MRSA (methicillin-resistant Staphylococcus aureus) is a type of Staph bacteria found on the skin and in the
nose that is resistant to antibiotics. More than 90,000 Americans get potentially deadly MRSA infections every year
and in 2005, nearly 19,000 Americans died from MRSA infections. More deaths are linked to MRSA infections than AIDS.
There are two known types of MRSA. You may have heard of Healthcare-Associated (HA-MRSA), which occurs in hospitals and nursing homes, but a newer type of MRSA is Community-Associated (CA-MRSA), which has recently begun to spread in public settings like gyms, locker rooms, households and schools.
People can carry MRSA and not have any symptoms. These "carriers" can also transmit the bacteria to other people. MRSA can be easily spread through skin-to-skin contact and by touching contaminated items. This is why it is crucial to take measures to help reduce the spread of MRSA using these practical steps.
MRSA, like other staph bacteria, can cause a skin infection such as pimples, rashes, abscesses, boils or what can look like a spider bite. These infections are usually warm, painful, red or swollen.
If you think that you or anyone in your family may have a MRSA infection, contact a licensed health care professional, especially if the infection is large, painful, warm to the touch, or does not heal by itself.
This content is not intended as a substitute for professional medical advice, diagnosis, or treatment. Always seek the advice of your physician or other qualified health provider with any questions you may have regarding a medical condition.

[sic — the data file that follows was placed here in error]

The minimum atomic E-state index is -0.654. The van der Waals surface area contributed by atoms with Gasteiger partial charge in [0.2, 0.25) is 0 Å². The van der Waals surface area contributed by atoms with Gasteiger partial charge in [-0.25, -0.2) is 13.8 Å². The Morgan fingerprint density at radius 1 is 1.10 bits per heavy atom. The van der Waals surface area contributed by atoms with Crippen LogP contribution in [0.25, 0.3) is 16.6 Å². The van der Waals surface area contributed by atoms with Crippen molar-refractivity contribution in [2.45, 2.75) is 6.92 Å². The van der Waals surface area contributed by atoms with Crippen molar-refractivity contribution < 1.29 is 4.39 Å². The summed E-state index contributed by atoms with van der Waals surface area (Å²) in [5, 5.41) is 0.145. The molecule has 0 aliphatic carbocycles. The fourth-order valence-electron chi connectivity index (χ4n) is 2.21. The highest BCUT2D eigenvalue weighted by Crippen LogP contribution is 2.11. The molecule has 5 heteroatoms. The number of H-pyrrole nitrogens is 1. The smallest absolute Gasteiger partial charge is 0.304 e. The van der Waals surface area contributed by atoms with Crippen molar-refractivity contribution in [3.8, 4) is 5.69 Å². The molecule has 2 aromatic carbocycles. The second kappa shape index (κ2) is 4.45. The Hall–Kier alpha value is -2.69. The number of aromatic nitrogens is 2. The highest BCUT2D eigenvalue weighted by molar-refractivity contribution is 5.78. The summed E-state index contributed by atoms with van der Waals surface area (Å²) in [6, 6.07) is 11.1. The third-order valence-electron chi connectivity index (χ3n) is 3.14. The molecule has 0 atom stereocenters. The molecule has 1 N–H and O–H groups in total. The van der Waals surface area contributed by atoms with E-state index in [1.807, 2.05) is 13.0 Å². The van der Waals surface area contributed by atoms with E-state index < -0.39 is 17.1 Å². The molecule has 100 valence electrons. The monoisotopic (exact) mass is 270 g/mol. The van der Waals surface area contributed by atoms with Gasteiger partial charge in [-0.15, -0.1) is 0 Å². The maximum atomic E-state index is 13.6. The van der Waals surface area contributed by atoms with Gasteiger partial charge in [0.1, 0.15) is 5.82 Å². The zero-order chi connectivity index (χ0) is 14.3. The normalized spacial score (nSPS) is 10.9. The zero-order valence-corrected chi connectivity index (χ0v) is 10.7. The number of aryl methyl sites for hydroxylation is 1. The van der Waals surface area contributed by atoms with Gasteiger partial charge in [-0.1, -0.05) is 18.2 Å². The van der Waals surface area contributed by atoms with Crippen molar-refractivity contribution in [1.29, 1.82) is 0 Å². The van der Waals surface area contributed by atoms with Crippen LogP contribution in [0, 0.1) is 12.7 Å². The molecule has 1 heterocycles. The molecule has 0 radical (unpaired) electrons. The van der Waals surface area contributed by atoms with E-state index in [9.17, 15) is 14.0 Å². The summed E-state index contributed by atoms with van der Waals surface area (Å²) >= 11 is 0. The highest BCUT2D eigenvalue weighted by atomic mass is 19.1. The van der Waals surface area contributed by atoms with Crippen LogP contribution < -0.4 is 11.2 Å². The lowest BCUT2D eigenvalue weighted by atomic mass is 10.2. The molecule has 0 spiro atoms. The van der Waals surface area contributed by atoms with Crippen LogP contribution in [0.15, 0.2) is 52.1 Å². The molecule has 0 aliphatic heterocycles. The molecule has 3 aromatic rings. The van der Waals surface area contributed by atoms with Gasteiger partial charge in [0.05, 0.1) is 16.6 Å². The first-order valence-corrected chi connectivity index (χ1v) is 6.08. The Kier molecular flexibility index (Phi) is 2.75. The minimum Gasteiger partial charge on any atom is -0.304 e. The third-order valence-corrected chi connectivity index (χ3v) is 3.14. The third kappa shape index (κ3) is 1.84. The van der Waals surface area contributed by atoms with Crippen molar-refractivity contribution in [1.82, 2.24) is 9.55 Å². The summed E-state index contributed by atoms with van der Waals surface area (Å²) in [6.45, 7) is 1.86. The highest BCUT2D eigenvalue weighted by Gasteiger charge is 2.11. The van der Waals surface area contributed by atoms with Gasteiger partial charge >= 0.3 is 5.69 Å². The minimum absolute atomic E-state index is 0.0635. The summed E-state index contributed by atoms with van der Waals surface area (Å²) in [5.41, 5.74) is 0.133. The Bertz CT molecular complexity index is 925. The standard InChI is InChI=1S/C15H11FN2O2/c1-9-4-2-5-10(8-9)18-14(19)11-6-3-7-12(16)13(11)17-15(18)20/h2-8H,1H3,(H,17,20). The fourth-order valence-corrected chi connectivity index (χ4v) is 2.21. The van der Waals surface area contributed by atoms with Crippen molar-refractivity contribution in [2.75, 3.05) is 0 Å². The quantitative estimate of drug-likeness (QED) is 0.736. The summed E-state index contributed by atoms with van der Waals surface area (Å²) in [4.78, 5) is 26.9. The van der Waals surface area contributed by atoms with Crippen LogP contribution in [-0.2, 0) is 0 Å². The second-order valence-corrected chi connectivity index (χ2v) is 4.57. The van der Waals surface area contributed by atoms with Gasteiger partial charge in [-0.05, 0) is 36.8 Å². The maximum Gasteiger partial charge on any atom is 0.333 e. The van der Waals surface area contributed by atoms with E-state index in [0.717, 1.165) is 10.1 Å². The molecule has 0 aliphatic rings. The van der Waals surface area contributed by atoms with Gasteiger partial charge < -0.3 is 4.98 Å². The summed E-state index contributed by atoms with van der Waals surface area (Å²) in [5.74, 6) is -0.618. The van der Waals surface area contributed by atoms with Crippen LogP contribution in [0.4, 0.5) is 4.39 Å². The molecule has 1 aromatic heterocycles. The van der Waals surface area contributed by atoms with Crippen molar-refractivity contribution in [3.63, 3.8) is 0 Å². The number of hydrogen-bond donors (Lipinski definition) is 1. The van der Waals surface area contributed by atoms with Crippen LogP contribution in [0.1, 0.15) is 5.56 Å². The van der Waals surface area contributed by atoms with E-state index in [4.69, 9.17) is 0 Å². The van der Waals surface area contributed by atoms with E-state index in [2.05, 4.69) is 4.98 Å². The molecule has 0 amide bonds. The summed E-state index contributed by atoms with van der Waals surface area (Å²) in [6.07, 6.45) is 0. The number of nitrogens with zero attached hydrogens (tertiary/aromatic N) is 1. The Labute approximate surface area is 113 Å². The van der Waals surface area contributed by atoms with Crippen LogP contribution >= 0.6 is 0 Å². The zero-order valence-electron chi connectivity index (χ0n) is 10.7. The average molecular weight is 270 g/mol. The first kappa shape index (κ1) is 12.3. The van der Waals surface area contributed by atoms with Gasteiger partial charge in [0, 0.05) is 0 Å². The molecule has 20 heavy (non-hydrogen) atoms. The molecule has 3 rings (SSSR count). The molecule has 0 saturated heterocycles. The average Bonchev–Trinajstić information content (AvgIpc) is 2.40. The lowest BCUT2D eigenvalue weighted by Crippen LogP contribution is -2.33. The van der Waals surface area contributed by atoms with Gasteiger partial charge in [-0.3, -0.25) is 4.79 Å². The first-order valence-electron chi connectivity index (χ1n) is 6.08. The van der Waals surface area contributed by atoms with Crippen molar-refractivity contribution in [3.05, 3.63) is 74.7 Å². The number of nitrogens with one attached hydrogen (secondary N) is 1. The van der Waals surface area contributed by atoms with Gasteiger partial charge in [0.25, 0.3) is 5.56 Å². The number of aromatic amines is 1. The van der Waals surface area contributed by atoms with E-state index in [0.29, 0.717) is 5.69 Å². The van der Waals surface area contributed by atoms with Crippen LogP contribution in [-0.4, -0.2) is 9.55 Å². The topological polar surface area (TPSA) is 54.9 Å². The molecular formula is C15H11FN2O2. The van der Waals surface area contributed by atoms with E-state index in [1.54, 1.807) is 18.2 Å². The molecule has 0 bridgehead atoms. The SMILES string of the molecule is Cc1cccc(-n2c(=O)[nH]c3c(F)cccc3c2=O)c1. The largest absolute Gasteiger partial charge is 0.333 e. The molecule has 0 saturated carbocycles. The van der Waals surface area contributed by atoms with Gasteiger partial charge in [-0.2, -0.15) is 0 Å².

Visit The University of Chicago MRSA Research Center Web site for additional resources:
MRSA — stands for methicillin-resistant Staphylococcus aureus, which is a type of Staph bacteria that is resistant to antibiotics.
Staph — a type of bacteria commonly found on the skin and in the nose. In most cases Staph lives in these areas of the body and does not cause infections. However, for unclear reasons, a small percentage of people develop Staph infections.
Carrier — a person who carries Staph or MRSA bacteria but do not have any symptoms. They can also transmit the bacteria to other people.
Antibiotic — a drug that fights infections caused by bacteria.
Antibiotic resistance — the ability of bacteria to resist the effects of an antibiotic.